We must take a collaborative, targeted and localised approach to tackle rural littering

Posted On: 
19th November 2018

Lucozade Ribena Suntory's Michelle Norman writes ahead of the launch of the ‘Love Your Forest Impact Report’ which will take place today in parliament from 4-6pm in the Thames Pavilion Room.

"The Government is right to seek to improve our waste and recycling infrastructure and introduce a national anti-littering campaign" - Michelle Norman, Director of Sustainability, Lucozade Ribena Suntory
Credit: 
Lucozade Ribena Suntory

Litter is a major problem in the UK. Not only is it a blight on our landscape which can cause environmental damage and harm, but it is very unlikely to ever make it back into our waste systems to be recycled.

To help deliver the circular plastics economy we all want, it is not only vital to increase recycling rates, but to also reduce the amount of littering in the UK.

Littering is a particular problem in rural areas where it can remain unseen for decades. In 2016, during initial research in the Forest of Dean – one of the UK’s few surviving ancient woodlands and where our factory is located – we discovered litter that was over 35 years old. This is despite the fact that over 250 tonnes of litter is collected and removed from the Forest of Dean every single year.

As a responsible company focussed on improving our environment, we joined forces with environmental campaign charity Hubbub in 2016 to try and raise awareness of the issue of rural littering and reduce it in the Forest. Working in collaboration with the local Council, Forestry Commission and volunteer groups, we launched an extensive three-year campaign which sought to trial different approaches and behaviour change techniques.

The campaign, which was cited in the Government’s Litter Strategy for England 2017 as an example of effective nudge tactics, has identified a number of learnings that could benefit other campaigns and could help the Government deliver on its ambitions in the soon to be announced Resource and Waste Strategy. These include:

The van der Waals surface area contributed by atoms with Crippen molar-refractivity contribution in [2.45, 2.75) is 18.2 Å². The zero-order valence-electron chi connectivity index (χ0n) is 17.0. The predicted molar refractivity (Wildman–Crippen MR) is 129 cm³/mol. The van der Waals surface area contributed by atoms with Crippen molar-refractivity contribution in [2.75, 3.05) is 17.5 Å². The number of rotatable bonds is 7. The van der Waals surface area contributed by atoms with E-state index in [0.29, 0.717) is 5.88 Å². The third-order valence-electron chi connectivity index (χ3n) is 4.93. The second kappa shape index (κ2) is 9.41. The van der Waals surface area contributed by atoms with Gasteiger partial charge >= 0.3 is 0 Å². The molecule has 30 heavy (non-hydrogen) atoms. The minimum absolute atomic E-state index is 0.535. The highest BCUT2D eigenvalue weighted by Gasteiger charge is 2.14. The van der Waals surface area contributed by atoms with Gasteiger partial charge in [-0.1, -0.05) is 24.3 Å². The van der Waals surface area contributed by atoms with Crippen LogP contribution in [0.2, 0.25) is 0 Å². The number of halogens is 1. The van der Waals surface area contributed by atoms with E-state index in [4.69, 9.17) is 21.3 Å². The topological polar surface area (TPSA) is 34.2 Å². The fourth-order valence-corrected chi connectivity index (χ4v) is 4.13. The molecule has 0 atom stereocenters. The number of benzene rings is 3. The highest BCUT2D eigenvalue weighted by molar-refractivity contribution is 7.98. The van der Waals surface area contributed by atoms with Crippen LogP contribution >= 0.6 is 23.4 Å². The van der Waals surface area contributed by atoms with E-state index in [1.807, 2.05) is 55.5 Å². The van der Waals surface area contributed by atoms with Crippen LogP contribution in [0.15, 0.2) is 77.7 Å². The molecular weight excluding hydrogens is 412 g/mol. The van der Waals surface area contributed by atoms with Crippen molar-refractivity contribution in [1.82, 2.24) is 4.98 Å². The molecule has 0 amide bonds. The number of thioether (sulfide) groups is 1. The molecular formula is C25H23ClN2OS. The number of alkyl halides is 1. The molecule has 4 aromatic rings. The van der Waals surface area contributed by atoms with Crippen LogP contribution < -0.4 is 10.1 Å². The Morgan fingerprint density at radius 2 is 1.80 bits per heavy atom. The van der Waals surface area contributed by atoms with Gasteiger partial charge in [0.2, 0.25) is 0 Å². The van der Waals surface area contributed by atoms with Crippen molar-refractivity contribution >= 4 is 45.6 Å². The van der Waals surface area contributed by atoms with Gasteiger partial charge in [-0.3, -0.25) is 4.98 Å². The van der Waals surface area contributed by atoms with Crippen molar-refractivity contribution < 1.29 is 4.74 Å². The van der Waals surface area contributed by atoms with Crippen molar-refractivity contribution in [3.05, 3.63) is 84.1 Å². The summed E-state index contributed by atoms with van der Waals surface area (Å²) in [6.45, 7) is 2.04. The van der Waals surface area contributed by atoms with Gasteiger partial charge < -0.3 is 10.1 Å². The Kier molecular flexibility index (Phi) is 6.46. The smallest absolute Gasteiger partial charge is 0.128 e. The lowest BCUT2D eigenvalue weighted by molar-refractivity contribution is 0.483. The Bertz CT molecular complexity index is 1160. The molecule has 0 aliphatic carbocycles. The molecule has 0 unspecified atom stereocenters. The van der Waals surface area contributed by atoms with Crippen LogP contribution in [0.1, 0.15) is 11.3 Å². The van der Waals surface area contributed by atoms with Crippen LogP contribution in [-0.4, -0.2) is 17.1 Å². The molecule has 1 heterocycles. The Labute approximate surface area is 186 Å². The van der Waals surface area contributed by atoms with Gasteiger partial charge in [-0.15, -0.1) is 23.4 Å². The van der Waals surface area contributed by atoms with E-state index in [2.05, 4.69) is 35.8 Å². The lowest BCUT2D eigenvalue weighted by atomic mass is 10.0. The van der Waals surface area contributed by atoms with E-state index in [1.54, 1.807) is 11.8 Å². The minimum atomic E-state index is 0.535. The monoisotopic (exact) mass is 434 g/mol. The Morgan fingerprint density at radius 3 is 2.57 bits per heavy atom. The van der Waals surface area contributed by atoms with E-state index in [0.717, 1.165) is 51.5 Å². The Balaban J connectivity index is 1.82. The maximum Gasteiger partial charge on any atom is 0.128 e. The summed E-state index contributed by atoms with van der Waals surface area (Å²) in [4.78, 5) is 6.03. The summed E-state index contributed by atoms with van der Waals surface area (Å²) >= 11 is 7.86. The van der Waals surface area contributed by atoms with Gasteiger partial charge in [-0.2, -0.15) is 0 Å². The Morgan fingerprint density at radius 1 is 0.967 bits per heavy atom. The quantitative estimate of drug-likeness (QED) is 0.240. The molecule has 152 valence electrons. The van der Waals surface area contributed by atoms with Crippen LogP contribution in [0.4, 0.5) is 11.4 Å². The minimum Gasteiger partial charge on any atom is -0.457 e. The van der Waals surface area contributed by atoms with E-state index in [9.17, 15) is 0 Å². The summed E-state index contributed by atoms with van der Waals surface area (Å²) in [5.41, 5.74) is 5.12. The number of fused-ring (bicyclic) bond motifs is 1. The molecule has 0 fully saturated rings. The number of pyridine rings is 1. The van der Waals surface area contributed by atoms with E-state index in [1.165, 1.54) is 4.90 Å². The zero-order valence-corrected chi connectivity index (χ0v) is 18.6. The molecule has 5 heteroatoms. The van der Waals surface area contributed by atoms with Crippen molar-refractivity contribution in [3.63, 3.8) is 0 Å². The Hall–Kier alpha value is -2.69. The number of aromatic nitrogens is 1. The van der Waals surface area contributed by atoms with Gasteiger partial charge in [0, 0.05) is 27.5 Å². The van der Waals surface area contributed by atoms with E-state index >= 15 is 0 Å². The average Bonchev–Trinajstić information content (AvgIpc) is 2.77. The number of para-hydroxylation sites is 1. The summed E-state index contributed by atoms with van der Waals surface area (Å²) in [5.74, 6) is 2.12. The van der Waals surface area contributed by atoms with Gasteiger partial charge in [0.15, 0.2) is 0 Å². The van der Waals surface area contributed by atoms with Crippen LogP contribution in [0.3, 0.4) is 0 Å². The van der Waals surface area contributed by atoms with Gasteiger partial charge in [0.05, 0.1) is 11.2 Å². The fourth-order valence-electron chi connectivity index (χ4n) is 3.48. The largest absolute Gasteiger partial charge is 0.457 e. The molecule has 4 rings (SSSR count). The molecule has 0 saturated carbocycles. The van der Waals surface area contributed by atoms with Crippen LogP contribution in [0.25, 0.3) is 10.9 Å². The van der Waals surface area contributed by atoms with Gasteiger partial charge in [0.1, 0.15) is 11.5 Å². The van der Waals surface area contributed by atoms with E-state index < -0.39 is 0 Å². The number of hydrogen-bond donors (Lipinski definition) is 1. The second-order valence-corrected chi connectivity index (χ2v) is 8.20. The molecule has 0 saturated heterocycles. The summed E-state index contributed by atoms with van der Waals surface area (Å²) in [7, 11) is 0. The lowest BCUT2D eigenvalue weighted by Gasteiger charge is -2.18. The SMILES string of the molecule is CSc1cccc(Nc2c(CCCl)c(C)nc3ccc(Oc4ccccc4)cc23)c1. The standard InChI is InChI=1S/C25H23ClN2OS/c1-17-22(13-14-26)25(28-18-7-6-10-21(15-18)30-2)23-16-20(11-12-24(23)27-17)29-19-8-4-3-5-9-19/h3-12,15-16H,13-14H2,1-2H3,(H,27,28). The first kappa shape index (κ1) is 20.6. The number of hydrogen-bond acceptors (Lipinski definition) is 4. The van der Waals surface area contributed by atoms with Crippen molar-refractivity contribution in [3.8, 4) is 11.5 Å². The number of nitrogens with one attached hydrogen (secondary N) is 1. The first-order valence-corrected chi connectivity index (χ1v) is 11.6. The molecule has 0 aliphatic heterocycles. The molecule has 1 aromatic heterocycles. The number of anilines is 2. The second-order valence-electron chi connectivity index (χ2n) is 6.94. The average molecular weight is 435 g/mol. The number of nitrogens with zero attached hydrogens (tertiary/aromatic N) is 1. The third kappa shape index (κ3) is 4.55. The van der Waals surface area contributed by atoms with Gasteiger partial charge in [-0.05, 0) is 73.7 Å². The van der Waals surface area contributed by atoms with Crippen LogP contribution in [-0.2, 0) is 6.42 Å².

Rewarding consumers can help trigger positive conversations

The ‘Trashconverter’ invited people to swap their trash for treats. Over the summers of 2017 and 2018, it visited 64 locations, engaged with over 5,323 people and collected over 186 bags of litter and recycling from community events across the Forest of Dean. The Trashconverter kick-started conversations and allowed us to reach those who are notoriously difficult to speak to about sustainability issues, including secondary school students.

Watchful eyes can reduce littering

Research suggests people are more likely to act in a socially responsible way if they feel they are being watched. ‘Communitrees’ – weird and wonderful tree faces designed by school children using litter from the forest floor – were deployed in litter hotspots throughout the forest. In higher footfall areas, they reduced littering by as much as 30%.

Motorists can be encouraged to take their litter home through community building approaches

We sought to build a sense of pride amongst motorists. This included a roadside gallery, a series of outdoor posters installed on A and B roads with members of the local community holding up messages of pride for their area with anti-littering slogans. Combined with a car sticker competition, roadside littering levels dropped from 6 bags per km to 2.7 bags per km.

We will be publishing the full results of our Love Your Forest campaign later today in the House of Commons. It is our intention that the ‘Love Your Forest Impact Report’ will provide other companies, councils, organisations and volunteer groups with the inspiration and insights needed to undertake similar localised and targeted campaigns going forward.

The Government is right to seek to improve our waste and recycling infrastructure and introduce a national anti-littering campaign. But what we’ve learnt from Love Your Forest is that a range of innovative and collaborative solutions that are targeted locally and run in close partnership with the public, private and voluntary sectors are also needed. They will be a key part in addressing the UK’s environmental and litter problems going forward, and will help to ensure that the only things we find in our forests and our rural environment in future is what nature intended.